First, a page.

Euro Debt Crisis Must Get Worse for US Dollar to Regain Momentum
Major Currencies vs. US Dollar
(week-to-date % change)
- US Dollar Facing Period of Sustained Losses as FOMC Turns More Dovish
- EU Leaders’ Summit Enters Spotlight, Threatens to Rekindle Risk Aversion
As we discussed in our last report, a pickup in US economic data has allowed the S&P 500 to outperform while other major stock exchanges – tracked here by the MSCI World ex US index – are held back by the negative growth implications of the lingering Eurozone debt crisis. Most of the major currency pairs continue to show significant correlations with the latter equities benchmark, suggesting the greenback remains a go-to safe haven in the FX space. In the aftermath of a distinctly dovish FOMC policy announcement, this means the greenback needs another flare-up of solvency risk in the currency bloc to rekindle upward momentum.
The Fed extended its commitment to ultra-accommodative monetary policy by about 18 months, saying it was now planning to keep benchmark borrowing costs at "exceptionally low" levels through the end of 2014. In his press conference following the rate decision, Fed Chairman Ben Bernanke also stressed that an expansion of the balance sheet (i.e. QE3) likewise remains on the table. This willingness to move deeper to the dovish side of the spectrum even amid signs that the US recovery is gaining momentum means finding a core fundamental catalyst for Dollar strength is likely to prove almost impossible. Indeed, if the data turns sour, QE3 bets while continued improvement will not reasonably encourage expectations of any kind of tightening in the foreseeable future, keeping the buck firmly anchored.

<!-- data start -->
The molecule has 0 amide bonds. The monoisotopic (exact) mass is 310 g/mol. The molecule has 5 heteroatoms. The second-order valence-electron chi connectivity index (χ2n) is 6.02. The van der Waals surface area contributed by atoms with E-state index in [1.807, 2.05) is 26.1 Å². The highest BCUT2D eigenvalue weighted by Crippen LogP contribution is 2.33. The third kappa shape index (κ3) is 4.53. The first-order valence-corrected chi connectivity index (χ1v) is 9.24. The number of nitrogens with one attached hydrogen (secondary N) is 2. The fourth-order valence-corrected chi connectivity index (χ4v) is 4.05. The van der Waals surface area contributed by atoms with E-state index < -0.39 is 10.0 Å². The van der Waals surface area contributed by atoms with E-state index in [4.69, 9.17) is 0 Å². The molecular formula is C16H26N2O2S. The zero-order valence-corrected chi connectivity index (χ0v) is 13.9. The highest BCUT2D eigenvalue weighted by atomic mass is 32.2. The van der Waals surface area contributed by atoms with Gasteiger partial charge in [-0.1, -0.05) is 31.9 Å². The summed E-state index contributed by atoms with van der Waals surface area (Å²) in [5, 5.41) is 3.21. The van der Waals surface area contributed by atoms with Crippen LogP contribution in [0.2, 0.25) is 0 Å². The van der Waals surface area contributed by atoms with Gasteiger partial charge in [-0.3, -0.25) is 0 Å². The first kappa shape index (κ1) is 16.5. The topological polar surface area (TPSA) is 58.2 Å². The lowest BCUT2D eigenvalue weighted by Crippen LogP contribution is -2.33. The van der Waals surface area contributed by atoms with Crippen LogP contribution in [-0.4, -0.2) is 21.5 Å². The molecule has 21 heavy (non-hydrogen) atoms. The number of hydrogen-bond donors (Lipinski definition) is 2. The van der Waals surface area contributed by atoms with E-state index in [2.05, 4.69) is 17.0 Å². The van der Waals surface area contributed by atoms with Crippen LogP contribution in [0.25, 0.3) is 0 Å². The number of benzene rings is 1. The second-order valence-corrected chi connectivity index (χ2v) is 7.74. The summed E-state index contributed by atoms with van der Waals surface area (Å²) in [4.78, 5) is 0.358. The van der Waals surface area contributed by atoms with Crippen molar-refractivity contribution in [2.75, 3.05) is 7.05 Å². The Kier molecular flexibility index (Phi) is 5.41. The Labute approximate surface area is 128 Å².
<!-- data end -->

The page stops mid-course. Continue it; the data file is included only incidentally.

As such, the only thing that can breathe life back into the benchmark currency is the return of risk aversion amid fears that a mismanaged Eurozone debt crisis will result in a disorderly sovereign default that unleashes another global meltdown along the lines what happened in 2008. The opportunity for the emergence of just such an outcome looms next week as EU leaders meet for yet another fix-all summit. Falling short again onthe now almost-mythical “fiscal compact” meant to institutionalize fiscal discipline in the Euro area or failing to secure agreement on private-sector involvement (PSI) in the second Greek bailout – where the government and banks have locked horns over the coupon rate on new longer-dated bonds to be swapped in for outstanding ones – threatens to unleash more blood-letting. Otherwise, the Dollar will find it profoundly difficult to remain afloat.
--- Written by Ilya Spivak, Currency Strategist for Dailyfx.com
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